Should you spy on your spouse?

One of the most popular shows on Netflix is “Jessica Jones,” about a Marvel Comics superhero who by day is a private investigator charged by clients with finding evidence of extramarital affairs.

You might not have access to a super-strong PI, but is spying on your spouse a good idea in a divorce? As Columbus, Ohio divorce lawyers, our short answer is “no” — but, as with most things in family law, this isn’t a one-size-fits-all answer.

Let’s examine when it might or might not be appropriate to hire someone to spy on your spouse.

Why a private investigator is most likely not needed

In divorces cases these days, very rarely are investigators used. It’s not like the ’60s where every case had a PI.

Part of the reason for that is because Ohio is a no-fault state when it comes to grounds for divorce. An overwhelming majority of Ohio divorces are granted on no-fault grounds of incompatibility or where the parties have lived separately for more than a year. Though it’s common to see it raised in a complaint, these days, adultery is very rarely the final basis for an Ohio divorce.

So even if you suspect your spouse is cheating, it might not make much of a difference in the court’s eyes; that’s simply a symptom of a relationship gone awry. It’s a reason a couple might get a divorce, but the court won’t go out of its way to find fault with the cheating spouse.

In our experience, many people looking to hire a PI in a divorce case are doing so for their own personal emotional benefit, not due to the needs of the case. It’s an act of closure, in other words.

So when should you hire a private investigator?

When to hire a private investigator

We occasionally recommend hiring a PI if there’s a something specific we’re looking for. For example, many spousal support orders (alimony) may be terminable if the recipient is living with someone else. We refer to that as “cohabitation.” If it’s a question of whether or not the ex-spouse is living with someone new, we don’t want our clients to be driving and parking in front of their ex-spouse’s house. In those cases, we will recommend that they hire a PI to provide those services.

Of course, cohabitation means more than just living together or sharing a bedroom, so the evidence that a PI can collect about living situations may be only one piece of the puzzle. There are also investigators who may be able to hunt for missing assets or accounts that are unknown to our client.

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The repercussions of spying

Sometimes clients decide to take matters in your own hands, whether through GPS tracking, recording phone calls or email snooping. There can be some serious consequences as a result.

Some of these means of gathering information might fall under the category of wiretapping, a felony under both state and federal law. Because of the potential for criminal liability, we almost always recommend against such actions, unless we’ve satisfied ourselves that those actions do not constitute illegal wiretapping. But it’s such a grey area that in the vast majority of cases, it’s not worth the risk – and even if the information was collected, it likely wouldn’t be admissible in court in any event.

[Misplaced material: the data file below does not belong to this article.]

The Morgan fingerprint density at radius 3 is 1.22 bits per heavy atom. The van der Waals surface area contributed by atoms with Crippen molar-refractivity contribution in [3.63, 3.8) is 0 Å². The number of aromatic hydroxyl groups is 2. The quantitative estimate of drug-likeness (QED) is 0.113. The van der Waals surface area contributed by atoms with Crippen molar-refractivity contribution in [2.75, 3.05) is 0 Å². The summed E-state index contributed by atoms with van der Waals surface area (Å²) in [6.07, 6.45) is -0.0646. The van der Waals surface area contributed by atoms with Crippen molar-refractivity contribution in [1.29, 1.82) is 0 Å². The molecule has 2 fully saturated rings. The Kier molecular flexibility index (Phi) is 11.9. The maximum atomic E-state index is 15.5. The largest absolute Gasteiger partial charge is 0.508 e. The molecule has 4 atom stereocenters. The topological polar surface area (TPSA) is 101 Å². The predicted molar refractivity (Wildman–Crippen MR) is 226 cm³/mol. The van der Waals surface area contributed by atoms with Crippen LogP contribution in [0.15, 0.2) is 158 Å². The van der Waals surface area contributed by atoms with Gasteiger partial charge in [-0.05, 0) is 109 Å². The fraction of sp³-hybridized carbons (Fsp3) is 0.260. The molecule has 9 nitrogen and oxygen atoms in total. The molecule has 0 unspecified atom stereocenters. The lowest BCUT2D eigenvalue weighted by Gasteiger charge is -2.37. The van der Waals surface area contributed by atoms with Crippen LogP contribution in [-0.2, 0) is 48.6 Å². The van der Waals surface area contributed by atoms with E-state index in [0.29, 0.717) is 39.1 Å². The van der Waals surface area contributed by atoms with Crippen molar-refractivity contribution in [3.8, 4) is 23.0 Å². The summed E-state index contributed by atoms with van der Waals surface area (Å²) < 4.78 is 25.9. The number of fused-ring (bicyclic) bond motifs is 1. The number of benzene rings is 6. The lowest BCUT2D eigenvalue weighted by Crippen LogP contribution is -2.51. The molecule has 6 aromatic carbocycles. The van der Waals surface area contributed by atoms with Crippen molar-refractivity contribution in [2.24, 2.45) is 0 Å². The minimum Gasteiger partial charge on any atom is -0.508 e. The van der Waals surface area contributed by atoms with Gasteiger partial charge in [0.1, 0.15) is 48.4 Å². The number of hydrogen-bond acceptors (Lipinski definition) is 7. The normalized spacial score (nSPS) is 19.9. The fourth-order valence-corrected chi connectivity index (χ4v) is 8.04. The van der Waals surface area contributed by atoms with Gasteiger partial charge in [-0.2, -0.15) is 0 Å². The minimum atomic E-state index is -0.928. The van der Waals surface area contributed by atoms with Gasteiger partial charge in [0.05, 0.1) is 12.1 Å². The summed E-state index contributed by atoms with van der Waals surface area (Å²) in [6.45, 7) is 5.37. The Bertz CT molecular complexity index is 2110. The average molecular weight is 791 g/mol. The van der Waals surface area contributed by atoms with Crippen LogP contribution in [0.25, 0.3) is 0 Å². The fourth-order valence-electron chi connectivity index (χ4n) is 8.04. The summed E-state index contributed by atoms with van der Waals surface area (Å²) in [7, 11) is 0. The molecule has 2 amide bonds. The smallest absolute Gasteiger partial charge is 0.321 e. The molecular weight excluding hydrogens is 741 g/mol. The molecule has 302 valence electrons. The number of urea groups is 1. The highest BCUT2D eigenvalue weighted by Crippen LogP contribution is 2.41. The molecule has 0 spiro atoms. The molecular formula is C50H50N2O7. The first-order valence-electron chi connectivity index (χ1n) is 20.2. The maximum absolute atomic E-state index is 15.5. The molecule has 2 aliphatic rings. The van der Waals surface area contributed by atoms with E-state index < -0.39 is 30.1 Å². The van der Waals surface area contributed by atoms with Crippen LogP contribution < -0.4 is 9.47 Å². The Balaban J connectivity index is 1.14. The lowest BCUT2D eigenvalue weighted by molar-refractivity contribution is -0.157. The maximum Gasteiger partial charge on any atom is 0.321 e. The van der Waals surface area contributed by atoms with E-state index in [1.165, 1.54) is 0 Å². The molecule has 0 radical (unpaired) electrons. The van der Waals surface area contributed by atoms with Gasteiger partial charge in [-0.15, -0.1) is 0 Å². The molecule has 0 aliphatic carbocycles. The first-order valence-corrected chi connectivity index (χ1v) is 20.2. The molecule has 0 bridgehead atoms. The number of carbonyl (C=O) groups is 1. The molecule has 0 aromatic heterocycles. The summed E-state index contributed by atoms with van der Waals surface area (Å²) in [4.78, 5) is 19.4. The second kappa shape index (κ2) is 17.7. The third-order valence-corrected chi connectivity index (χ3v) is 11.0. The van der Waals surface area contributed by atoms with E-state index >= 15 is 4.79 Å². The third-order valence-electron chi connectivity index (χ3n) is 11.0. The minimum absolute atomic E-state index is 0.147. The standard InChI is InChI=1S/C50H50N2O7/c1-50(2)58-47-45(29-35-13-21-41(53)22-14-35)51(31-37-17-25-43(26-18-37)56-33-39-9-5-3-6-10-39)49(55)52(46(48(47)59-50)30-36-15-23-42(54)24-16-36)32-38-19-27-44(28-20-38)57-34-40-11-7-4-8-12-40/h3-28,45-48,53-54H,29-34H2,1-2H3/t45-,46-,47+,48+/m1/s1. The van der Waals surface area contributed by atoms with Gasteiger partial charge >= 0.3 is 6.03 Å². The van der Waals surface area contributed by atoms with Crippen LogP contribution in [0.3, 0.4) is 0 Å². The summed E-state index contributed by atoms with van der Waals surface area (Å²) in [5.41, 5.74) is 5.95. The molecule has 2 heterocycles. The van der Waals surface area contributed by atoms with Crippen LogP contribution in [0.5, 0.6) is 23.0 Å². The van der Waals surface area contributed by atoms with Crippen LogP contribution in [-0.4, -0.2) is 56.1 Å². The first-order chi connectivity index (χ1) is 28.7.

From a practical standpoint, even if the client hasn’t violated the law in collecting the information, the “evidence” that’s typically turned up isn’t particularly relevant to the case, and will require us to spend significant time sorting through a tremendous amount of irrelevant data: phone calls, text messages or whatever else was turned up. The cost for us to review and analyze that information can often be far greater than any benefit it might afford.

Spying on a spouse can also backfire on the innocent spouse from the court’s perspective.

We’ve seen instances where an injured spouse’s quest to dig up all of the dirt on the infidelity became far more time consuming and costly than the underlying divorce itself. It may seem unfair, but in general, the fact that a spouse had an affair isn’t going to isn’t going to translate into more or less money in property or support. The affair gives rise to the divorce, but it really doesn’t go much further than that.

The bottom line is to use common sense. If you would be ashamed to tell a judge exactly how you spied on your spouse, then it’s probably not a good idea.

Is it time to talk to a Columbus family law attorney?

If you’re facing a divorce, you need the experts by your side not only developing your case, but also helping guide you through the muddy, emotional waters. Contact the experienced, professional Columbus divorce attorneys at Babbitt & Dahlberg today and schedule a consultation.

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